Cavitation has been commonly associated with squamous subtypes and can be seen occasionally in adenocarcinoma. Bevacizumab (Avastin) is a humanized monoclonal antibody against vascular endothelial growth factor (VEGF) that has been associated with cavitation in primary and metastatic lung cancer. Trials of VEGF inhibitors have shown that responding lesions frequently exhibit marked central cavitation. It has been postulated that cavitation occurs through central necrosis of lesions after inhibition of angiogenesis. Marom et al described a retrospective single-institution experience of 124 patients treated with various angiogenesis inhibitors in which 14% of patients developed cavitation. A potential link between clinically relevant pulmonary hemorrhage and cavitation has been raised by studies of bevacizumab warrants further investigation, however (Figures 4 and5).
Frequently, there is a discrepancy between the anatomic appearance and the metabolic activity of the tumor during evaluation of response to anti-angiogenic drugs. Changes in tumor size do not necessarily correlate with changes in tumor viability and outcome. Therefore, it might be more appropriate to assess tumor response by metabolic activity, which can be measured by FDG uptake on PET or [18 F] FDG PET/CT. Decrease in FDG uptake after treatment may prove to be a better indicator of a favorable response rather than change in tumor size (Figure 6).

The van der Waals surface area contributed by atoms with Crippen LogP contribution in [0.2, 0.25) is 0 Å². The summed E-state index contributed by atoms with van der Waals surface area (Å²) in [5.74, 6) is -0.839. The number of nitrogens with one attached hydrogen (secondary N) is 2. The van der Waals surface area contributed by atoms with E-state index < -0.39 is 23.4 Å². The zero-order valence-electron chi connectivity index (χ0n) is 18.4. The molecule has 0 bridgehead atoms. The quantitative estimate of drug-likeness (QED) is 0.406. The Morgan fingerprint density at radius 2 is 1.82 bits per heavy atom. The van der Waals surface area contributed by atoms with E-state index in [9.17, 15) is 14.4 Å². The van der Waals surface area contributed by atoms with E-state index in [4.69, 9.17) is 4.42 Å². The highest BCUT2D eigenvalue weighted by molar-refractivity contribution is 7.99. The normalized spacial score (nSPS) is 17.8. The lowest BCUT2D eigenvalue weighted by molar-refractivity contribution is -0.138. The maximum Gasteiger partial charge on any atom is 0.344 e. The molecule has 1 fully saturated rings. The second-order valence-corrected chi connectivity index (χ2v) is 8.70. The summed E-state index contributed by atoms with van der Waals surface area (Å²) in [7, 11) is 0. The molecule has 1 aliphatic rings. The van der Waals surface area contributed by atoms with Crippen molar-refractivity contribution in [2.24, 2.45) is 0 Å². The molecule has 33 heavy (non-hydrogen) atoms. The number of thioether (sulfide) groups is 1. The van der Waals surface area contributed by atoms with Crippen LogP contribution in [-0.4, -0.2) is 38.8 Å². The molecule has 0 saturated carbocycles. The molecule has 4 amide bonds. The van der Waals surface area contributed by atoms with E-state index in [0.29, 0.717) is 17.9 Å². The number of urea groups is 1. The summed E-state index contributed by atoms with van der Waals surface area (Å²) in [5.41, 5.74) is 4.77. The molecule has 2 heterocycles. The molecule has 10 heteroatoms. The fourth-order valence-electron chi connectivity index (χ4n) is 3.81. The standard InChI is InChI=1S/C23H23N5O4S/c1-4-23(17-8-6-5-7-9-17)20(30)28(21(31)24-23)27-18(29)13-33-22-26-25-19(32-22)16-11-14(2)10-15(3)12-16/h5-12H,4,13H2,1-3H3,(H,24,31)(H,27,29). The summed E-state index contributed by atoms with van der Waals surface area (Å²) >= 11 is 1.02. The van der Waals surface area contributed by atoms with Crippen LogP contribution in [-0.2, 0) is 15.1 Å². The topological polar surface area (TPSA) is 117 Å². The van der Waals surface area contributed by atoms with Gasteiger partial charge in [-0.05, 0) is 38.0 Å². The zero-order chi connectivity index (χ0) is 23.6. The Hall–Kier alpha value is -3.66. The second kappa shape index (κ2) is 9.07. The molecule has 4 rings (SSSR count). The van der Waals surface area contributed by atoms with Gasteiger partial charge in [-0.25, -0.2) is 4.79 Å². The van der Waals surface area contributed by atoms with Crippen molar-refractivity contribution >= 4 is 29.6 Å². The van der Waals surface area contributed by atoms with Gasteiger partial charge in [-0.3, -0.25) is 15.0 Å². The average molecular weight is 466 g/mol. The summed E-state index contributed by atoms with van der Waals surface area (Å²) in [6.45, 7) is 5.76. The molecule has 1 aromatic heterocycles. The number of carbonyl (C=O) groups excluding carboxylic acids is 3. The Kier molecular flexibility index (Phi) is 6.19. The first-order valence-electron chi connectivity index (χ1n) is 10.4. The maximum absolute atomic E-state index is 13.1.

Hicks et al evaluated aggregated data on the use of 18 F-FDG PET and PET/CT in therapeutic response assessment in NSCLC and the data strongly indicated that a reduction in tissue 18 F-FDG uptake, measured at whatever time after treatment, is more likely to be associated with both a pathologic response and improved survival than when there was no evidence of decreased uptake by the tissue.
Atypical response patterns
Increase in the size of a mass with decreased metabolism
The overall increase in size and decrease in tracer uptake in a mass is a phenomenon that has been extensively described in gastrointestinal stromal tumor treated with imatinib mesylate (Gleevec), reflecting therapy response. In our series we also observed similar findings in patients with lung cancer. Once the patient is treated, the tumor usually decreases in size upon response. In some responding tumors, the tumor size increases as a result of intratumoral and perilesional hemorrhage, necrosis, or myxoid degeneration. The attenuation of the tumor decreases significantly, as the tumor becomes homogeneous.
Presence of intralesional and/or perilesional hemorrhage with stable or increased size of the mass.
Challenges and future directions
The discovery of the correlation of EGFR mutations and response to EGFR TKI therapy has demonstrated that molecular typing of tumors to guide therapy selection for lung cancer is possible. Prospective trials will need to validate the feasibility and efficacy of selecting therapy based on tumor molecular profiles. Also, numerous molecularly targeted agents are in clinical development, and future studies will need to identify molecular and clinical tools to guide the use of these agents, particularly in combination with current therapies such as surgery, radiation, cytotoxic chemotherapy, and other targeted therapies.